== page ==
Finally, there is Holt’s contribution to the issue of the cycle’s social message. He has little time for the more banally Marxist view of Robin as People’s Hero. Quite apart from the fact that it was Ritson who first coined the image of robbing the rich to give to the poor, the early stories say nothing of the genuine grievances of the real poor, their labour services, manorial dues and taxes, and are innocent of the great push for freedom from servitude of the English peasantry in the later Middle Ages. Robin ‘dyde pore men moch god’, helped a down-at-heel knight, and learned proper respect for a potter: but neither a potter nor even an impoverished knight ranked among the real later Medieval poor, who do not feature in the cycle at all. If Robin preyed on the rich rather than the poor, this was sound business sense from his point of view; and if he never robbed those who were honest about what they were carrying with them, the poor had less to conceal than the rich. Robin’s special appeal lay elsewhere, along a broader front. He was an enemy of all authority below the crown’s in an age of bureaucratic, and especially judicial, corruption: an age when crime was normally punished by outlawry, not merely because more severe penalties were hard to enforce, but also because an outlaw’s chattels were forfeit anyway, and the king’s judges were often more interested in the profits than the strict enforcement of justice. There are several known instances of attacks on royal officials and judges by outlaws in the later Middle Ages, and there is some evidence that they were applauded at a surprisingly high social level.
All this Holt discusses, as others have before. But he is not afraid to take a further and much less fashionable step. For all their later glory, Robin Hood and his Merry Men were frankly criminals. If outlaws, especially highwaymen, have always had their romantic aura, whether in England or in the American West, they also have their victims. Holt rightly points to the distress, by no means always among the well-established, that was caused by the historically-attested counterparts of Robin Hood. Their activities extended beyond highway robbery to protection rackets, savage feuding among themselves, and outright mayhem. Billy the Kid was also said to have been loved by the poor because he concentrated his attention on the rich, yet The Magnificent Seven reminds us that the bandit is not always the poor man’s friend. The Robin Hood cycle affords the all-time definitive image of the Crook with a Heart of Gold, which no doubt accounts for its spectacular success. The historical Robin, whoever he was, is sure to have had his darker side.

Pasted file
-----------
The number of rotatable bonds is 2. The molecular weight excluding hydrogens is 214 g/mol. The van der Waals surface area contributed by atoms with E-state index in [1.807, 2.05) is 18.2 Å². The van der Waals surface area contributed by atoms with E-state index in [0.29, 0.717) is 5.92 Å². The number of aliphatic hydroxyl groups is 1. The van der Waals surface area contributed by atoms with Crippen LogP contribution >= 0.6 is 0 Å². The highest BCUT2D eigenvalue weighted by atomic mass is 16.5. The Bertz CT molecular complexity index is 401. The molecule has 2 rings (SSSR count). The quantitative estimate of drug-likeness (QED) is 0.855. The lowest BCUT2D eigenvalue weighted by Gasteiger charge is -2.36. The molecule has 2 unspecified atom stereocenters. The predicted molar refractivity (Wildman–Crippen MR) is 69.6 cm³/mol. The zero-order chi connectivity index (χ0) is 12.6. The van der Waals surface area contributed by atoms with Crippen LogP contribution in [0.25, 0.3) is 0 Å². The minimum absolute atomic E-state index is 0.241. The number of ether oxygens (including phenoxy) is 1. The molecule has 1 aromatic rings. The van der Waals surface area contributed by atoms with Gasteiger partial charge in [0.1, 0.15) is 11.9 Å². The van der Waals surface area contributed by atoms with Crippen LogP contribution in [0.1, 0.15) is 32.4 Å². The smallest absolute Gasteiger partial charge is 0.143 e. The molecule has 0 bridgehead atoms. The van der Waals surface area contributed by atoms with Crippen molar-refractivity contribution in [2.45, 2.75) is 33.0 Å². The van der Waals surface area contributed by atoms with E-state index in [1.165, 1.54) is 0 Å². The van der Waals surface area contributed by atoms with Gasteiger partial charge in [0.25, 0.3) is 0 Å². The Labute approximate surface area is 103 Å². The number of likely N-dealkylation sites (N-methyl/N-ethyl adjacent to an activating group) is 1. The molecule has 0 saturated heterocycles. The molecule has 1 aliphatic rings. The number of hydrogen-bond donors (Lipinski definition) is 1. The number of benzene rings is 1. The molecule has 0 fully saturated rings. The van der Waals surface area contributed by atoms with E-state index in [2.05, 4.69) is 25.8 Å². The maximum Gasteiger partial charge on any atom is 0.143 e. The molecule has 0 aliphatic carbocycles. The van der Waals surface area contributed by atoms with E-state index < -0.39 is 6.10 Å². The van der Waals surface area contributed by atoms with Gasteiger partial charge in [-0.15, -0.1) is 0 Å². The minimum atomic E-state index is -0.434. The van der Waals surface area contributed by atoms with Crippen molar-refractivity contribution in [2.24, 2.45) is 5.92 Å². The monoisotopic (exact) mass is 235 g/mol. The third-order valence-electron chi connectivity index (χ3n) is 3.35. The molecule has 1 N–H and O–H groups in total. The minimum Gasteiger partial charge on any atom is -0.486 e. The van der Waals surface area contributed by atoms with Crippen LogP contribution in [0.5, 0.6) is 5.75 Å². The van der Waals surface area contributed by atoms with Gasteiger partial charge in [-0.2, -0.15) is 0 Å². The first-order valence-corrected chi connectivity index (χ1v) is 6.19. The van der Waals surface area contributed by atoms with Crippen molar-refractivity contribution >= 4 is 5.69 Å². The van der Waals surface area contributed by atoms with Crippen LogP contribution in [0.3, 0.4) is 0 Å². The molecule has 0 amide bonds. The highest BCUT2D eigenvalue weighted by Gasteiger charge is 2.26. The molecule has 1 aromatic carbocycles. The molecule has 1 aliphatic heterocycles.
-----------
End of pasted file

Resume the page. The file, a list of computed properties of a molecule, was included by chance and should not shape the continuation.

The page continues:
To judge from the modest price of this handsomely illustrated book, its publishers envisage an audience of metaphorical alehouses and village fairs as well as academic households. It must be said that Professor Holt makes few concessions, his elegant style apart, to the proverbial general reader. The extracts from the ‘rymes’ are translated, but many other passages of Middle English are not. The argument can be dense in places, and the apparatus is substantial. Nevertheless, Holt and his publishers deserve their wider audience. This is an outstanding scholarly work.
The first English historian to try to sift the legends with which his countrymen have decked out their history was William, a monk of Malmesbury Abbey, who wrote 850 years ago. His De Antiquitate Glastonie Ecclesie was written to justify some, but not all, of what the early 12th-century monks of Glastonbury believed about their past. The Norman Conquest was a traumatic blow to the great Old English monasteries. They lost lands to the Conqueror’s followers. Their rituals were overhauled by enthusiastically reforming Norman abbots. Worst of all, the very existtence of their most revered local saints, whose relics brought them pilgrims and thus, bluntly, pilgrim wealth, was impugned by sceptics like the great Archbishop Lanfranc. The result, as Sir Richard Southern has shown, was a remarkable explosion of historical writing in the generations after the Conquest. William of Malmesbury himself sought to rescue the Anglo-Saxon past as a whole in spectacular studies of the deeds of its kings and bishops. Others contented themselves with proving the antiquity of their own monastery’s foundation, the terrifying efficacy of their saint’s relics, and not least their titles to the property which they had lost or which was threatened. Glastonbury’s case was particularly serious. It was common ground (as indeed it still is) that its origins were lost in the mists of antiquity, but, then as now, ‘lost’ is the operative word: unlike many houses, it possessed no account by Bede of a seventh-century foundation. There had been a notorious incident when its Norman abbot unleashed his armed guard on his recalcitrant monks. And to cap it all, its greatest saint, St Dunstan (+ 988), had been buried at Canterbury (his archbishopric), and Canterbury writers were even claiming that Glastonbury’s history went back no further than his mid-tenth-century abbacy.